Doug also addressed the touchy subject of steroids when asked. He stated that certain teams promoted a steroid culture. He recalled a friend being traded from the Lions, and later telling Doug about a knock on his door during training camp. The rest of the offensive line brought in vials of liquid, instructing their new teammate to take four on Monday, three on Tuesday, etc. Doug said steroid users could be easily identified by “big muscles and pimples.” He also doubted their necessity in today’s era of advanced training knowledge and athletes starting to train at a young age.

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Al Baker (aka Bubba Baker) and Doug being honored in Detroit

Doug then told the story of his final NFL game – a contest against the Bears at Soldier Field. He suffered a spinal injury that doctors said probably would have paralyzed him had he stayed in the game like he wished. Doug lauded the Ford family, owners of the Lions, for providing him with a breakthrough surgery for the time which allows him to live pain-free from the incident. The fact the surgery wasn’t available to most patients until many years later encouraged English to head the Lone Star Paralysis Foundation.

Doug concluded by expressing his feeling that America perhaps places too high of an importance on football and its athletes. He sees the only important part of football as making a difference off the field. He remembered being exhausted after a game, and after signing dozens of autographs, he finally made his way toward the locker room. A child asked him for one more autograph. While signing, Doug asked the child if he made good grades.  Doug later received a letter from the child’s mother stating the boy’s school performance greatly improved after meeting Doug. “It took me 15 seconds to make a difference,” English said.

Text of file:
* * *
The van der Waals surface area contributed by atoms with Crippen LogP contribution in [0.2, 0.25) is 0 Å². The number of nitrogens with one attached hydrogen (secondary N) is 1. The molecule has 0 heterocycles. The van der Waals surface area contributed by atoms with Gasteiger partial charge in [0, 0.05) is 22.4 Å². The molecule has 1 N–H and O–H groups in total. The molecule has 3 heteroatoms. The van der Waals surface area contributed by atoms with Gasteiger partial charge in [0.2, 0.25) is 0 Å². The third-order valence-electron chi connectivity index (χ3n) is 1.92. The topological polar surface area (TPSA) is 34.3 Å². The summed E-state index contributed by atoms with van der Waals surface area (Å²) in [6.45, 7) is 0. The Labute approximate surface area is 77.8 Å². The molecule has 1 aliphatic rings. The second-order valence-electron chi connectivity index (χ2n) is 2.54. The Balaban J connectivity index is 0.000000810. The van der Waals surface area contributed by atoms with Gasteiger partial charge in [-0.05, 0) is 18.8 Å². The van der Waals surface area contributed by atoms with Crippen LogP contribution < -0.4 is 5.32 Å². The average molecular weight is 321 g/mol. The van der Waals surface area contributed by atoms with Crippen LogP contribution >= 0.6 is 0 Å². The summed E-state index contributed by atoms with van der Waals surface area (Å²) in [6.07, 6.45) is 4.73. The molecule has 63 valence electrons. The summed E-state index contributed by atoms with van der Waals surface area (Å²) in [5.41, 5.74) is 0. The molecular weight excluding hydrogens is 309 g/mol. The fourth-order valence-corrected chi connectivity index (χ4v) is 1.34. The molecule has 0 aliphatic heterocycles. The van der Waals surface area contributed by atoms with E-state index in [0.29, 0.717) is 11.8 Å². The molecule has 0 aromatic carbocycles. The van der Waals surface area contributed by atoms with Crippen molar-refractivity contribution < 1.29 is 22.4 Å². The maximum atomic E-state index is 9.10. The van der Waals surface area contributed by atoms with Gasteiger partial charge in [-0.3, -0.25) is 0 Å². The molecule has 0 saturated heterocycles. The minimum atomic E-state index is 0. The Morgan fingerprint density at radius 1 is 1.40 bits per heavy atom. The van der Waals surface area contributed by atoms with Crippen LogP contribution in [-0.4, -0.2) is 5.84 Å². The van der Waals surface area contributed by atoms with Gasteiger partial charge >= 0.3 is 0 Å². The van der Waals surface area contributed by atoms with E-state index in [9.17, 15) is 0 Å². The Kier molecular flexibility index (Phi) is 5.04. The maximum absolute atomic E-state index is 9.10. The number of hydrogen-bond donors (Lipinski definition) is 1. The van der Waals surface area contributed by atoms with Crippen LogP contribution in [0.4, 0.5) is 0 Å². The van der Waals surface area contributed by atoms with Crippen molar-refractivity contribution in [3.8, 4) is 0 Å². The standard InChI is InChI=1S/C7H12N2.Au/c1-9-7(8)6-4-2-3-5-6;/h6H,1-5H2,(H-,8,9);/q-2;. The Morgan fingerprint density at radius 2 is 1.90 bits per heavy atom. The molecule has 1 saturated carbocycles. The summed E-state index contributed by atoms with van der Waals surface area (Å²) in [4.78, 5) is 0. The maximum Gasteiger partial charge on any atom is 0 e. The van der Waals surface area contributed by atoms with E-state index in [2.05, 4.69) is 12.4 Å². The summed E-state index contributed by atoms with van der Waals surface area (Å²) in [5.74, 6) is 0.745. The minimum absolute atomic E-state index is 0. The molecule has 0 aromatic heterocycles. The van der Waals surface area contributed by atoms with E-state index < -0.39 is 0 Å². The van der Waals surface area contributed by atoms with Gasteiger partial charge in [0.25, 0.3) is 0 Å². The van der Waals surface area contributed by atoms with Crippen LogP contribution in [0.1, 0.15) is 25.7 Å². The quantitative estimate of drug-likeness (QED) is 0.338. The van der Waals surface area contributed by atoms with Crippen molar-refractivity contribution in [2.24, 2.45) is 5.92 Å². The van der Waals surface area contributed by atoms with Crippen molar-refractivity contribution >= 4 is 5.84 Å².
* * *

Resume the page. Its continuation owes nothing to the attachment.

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Doug English, Tommy Richard and me

 

SUMMARY

The family members of two other players who interviewed for The Game before the Money were on hand, making the night extra special. The daughter of Tony Lorick and the granddaughter of Nolan Luhn both took part in the evening. Tony and Nolan have sadly both passed away and are noted in our “In Memoriam” section. Tony played fullback for the Baltimore Colts, sharing the huddle with Hall of Famers John Mackey, Johnny Unitas, Jim Parker, and Raymond Berry. Nolan played end opposite Don Hutson in Hutson’s final season. Packers founder Curly Lambeau coached Nolan in Green Bay.

Two other The Game before the Money events are scheduled – one with Baylor star quarterback and 1961 AFL All-Star Game MVP Cotton Davidson in Waco, Texas, and another with Hall of Famer Elvin Bethea and Houston Oiler and Grambling legend Garland Boyette in Houston. More information can be found on our “Events” page. We hope to see you.

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From left to right: Me, my wife Lisa Jackson, Doug and his wife, Claire

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Good friends, Robyn and Karl, in line for the signing!

 

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Joann Knox was first in line.

Earlier that day, I interviewed on Good Day Austin on KTBC Fox 7.

 

MyFoxAustin.com | KTBC Fox 7 | News, Weather, Sports

We’d like to thank Saint Arnold Brewing Company for providing amazing craft beer, and Z Tejas for providing delicious appetizers.